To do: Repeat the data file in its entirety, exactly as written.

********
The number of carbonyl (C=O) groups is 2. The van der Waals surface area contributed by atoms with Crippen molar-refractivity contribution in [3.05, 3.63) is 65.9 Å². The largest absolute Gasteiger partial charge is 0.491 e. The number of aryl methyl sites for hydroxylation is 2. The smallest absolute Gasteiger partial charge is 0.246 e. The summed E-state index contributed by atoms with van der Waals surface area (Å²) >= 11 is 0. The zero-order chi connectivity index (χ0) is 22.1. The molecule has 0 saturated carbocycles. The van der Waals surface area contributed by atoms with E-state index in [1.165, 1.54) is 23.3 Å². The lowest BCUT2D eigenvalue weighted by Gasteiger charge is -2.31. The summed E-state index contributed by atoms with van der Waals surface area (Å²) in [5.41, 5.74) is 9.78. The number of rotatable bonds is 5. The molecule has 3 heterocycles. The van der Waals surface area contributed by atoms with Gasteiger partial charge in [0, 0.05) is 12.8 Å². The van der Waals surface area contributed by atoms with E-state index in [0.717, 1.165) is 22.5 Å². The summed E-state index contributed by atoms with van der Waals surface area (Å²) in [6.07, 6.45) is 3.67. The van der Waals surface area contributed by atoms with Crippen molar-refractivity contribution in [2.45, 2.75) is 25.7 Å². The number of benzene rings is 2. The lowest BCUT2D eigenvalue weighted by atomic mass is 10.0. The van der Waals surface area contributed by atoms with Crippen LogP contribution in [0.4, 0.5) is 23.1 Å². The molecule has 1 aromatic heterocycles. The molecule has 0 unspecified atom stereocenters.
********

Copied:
The number of carbonyl (C=O) groups is 2. The van der Waals surface area contributed by atoms with Crippen molar-refractivity contribution in [3.05, 3.63) is 65.9 Å². The largest absolute Gasteiger partial charge is 0.491 e. The number of aryl methyl sites for hydroxylation is 2. The smallest absolute Gasteiger partial charge is 0.246 e. The summed E-state index contributed by atoms with van der Waals surface area (Å²) >= 11 is 0. The zero-order chi connectivity index (χ0) is 22.1. The molecule has 0 saturated carbocycles. The van der Waals surface area contributed by atoms with E-state index in [1.165, 1.54) is 23.3 Å². The lowest BCUT2D eigenvalue weighted by Gasteiger charge is -2.31. The summed E-state index contributed by atoms with van der Waals surface area (Å²) in [5.41, 5.74) is 9.78. The number of rotatable bonds is 5. The molecule has 3 heterocycles. The van der Waals surface area contributed by atoms with Gasteiger partial charge in [0, 0.05) is 12.8 Å². The van der Waals surface area contributed by atoms with E-state index in [0.717, 1.165) is 22.5 Å². The summed E-state index contributed by atoms with van der Waals surface area (Å²) in [6.07, 6.45) is 3.67. The van der Waals surface area contributed by atoms with Crippen molar-refractivity contribution in [2.45, 2.75) is 25.7 Å². The number of benzene rings is 2. The lowest BCUT2D eigenvalue weighted by atomic mass is 10.0. The van der Waals surface area contributed by atoms with Crippen LogP contribution in [0.4, 0.5) is 23.1 Å². The molecule has 1 aromatic heterocycles. The molecule has 0 unspecified atom stereocenters.